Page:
Much as in China’s stifling scholarly tradition, to be a good student has become tantamount to conformity to a maze of institutionalised dogma, rendering the rise of university “safe spaces” and formal and informal speech codes sadly unsurprising. In effect, students are socialised for bureaucracies, both governmental and corporate. Thus diplomas, more than proving good judgment, function as tokens in a signalling game for the job market. Paradoxically, as the increased number of degrees has deflated their worth, proxies for competence (accent, dress, social circle and manners) have gained renewed importance.

Taken together, these developments represent a break with the traditional understanding of education, aimed at good judgment. For most people, the practice of apprenticeships, acquiring practical skills, fulfilled exactly this purpose. They also attended church, where they might receive moral instruction.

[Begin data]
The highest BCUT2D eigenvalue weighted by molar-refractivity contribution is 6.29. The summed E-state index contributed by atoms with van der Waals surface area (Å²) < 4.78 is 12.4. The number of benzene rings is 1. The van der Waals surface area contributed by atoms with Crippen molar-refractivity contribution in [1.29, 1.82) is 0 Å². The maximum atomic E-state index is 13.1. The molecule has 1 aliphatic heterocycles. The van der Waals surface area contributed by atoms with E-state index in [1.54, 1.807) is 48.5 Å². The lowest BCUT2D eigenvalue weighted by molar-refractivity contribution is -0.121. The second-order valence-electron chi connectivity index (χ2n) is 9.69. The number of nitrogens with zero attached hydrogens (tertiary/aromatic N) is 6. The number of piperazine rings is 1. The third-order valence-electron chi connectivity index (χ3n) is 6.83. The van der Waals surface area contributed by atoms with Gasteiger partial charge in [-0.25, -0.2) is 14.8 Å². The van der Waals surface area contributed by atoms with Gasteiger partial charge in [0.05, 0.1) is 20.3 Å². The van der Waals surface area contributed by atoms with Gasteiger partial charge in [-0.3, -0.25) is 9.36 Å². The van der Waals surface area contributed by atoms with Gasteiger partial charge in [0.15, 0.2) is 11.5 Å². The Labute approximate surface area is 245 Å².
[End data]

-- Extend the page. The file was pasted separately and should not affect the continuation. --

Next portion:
The academically gifted followed a different path. In a logical sequence, first they were trained to think, and then they absorbed both fundamental and more specialised knowledge. This encouraged development of independent judgment, inviting an examined renewal of our civilisation. Ideally, any vocational training (such as in law, engineering or medicine) would take place after such a liberal education.

Josh Zumbrun: Trump Taps Kevin Hassett For Chairman of the Council of Economic Advisers Mr. Hassett emerged as a candidate for the job several months ago, but the White House announced its intent to nominate him Friday.

President Donald Trump said he would nominate Kevin Hassett, an expert in tax policy and one of the most prominent economists at the conservative American Enterprise Institute, to serve as the chairman of the Council of Economic Advisers.